4. In the Allahabad High Court, in Hasan Ali v. Mehdi Husain (1877) 1 All. 533, a sale by the mother was upheld on the ground that it was made for necessary purposes, namely the payment of ancestral debts and the charge of maintaining the minor. In Hamir Singh v. Zakia (1875) 1 All. 57 a Full Bench of that Court held that a decree duly obtained against one heir who is in possession of the entire estate of the deceased is binding on the minor. In Sita Ram v. Amir Begum I.L.R. (1886) All. 324, there are certain general observations of Mahmood, J., to the effect that the powers of alienation such as those enjoyed by a Hindu widow are not known to the Muhammadan. law, a Muhammadan widow being merely a co-heir with her children and has not the authority of a guardian with respect to their property; and Edge, C.J., in Nizam-ud-din Shah v. Anandi Prasad I.L.R. (14896) All. 373 set aside a mortgage executed by a Muhammadan minor's uncle, which was apparently not created for necessity, on the ground that he had no power of alienation over the property.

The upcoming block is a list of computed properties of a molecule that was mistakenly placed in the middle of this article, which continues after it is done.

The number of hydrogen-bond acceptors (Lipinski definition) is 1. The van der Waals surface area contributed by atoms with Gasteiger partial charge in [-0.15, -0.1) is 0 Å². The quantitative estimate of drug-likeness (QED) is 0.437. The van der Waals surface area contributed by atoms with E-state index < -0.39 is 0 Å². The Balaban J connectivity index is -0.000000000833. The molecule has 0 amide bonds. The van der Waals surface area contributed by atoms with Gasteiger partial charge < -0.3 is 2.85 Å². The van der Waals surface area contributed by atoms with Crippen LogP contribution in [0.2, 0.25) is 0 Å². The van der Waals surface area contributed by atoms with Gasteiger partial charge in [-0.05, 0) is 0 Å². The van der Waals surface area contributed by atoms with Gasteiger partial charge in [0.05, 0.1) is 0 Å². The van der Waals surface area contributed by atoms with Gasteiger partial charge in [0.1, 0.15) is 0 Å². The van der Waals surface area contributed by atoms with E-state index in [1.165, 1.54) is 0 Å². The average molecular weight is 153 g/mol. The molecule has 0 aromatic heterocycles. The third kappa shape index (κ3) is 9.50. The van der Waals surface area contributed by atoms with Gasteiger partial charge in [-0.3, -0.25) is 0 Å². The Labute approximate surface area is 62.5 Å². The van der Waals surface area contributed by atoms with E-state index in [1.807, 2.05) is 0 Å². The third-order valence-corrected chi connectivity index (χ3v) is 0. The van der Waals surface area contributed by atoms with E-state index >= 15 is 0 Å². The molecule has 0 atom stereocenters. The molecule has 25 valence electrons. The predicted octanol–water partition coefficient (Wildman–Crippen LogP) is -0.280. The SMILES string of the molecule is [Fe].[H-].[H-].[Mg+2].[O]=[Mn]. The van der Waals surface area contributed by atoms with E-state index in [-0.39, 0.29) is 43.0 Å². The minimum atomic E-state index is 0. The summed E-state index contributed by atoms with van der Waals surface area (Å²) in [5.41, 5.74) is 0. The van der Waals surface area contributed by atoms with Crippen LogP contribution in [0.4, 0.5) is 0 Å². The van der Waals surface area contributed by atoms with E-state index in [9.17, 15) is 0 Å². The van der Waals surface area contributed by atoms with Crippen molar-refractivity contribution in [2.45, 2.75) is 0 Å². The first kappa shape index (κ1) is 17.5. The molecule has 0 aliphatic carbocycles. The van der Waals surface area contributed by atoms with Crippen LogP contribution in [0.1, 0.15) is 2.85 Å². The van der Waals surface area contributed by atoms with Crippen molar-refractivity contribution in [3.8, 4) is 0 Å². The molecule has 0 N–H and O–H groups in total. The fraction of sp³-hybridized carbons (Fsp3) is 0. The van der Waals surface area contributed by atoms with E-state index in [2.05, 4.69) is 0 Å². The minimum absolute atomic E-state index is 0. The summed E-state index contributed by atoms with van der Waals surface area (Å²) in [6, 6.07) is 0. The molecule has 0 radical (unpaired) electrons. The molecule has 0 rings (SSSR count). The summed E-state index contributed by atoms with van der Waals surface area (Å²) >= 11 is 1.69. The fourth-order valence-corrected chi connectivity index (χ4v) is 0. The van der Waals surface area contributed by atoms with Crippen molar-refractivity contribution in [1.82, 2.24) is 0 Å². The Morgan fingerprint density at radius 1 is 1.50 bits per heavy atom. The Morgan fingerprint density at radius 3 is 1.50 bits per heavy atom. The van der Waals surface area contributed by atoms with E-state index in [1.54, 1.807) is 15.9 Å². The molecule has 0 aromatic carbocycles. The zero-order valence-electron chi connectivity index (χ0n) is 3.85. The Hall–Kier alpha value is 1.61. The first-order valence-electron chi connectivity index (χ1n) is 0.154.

5. Two decisions of the Bombay High Court were brought to our notice: Baba v. Shivappa I.L.R. (1896) Bom. 199 and Hurbai v. Hiraji Byramji Shanja I.L.R. (1896) 20 Bom. 116. In the first case a sale by the mother professing to act as guardian of her minor son was set aside although it was made to discharge certain debts of the minor's deceased ancestor; and in the other case a mortgage by the mother was declared not to be binding as it was made neither for absolute necessity nor for the benefit of the minor. Both the rulings enunciated the general principle that a mother not a legal guardian, cannot bind the estate of the minor by any act of hers.

6. In this state of the rulings it becomes necessary to examine the text books on Muhammadan law to ascertain how a transaction which is entered into by a person who is not the legal-guardian but is in fact acting as guardian is regarded in Muhammadan law.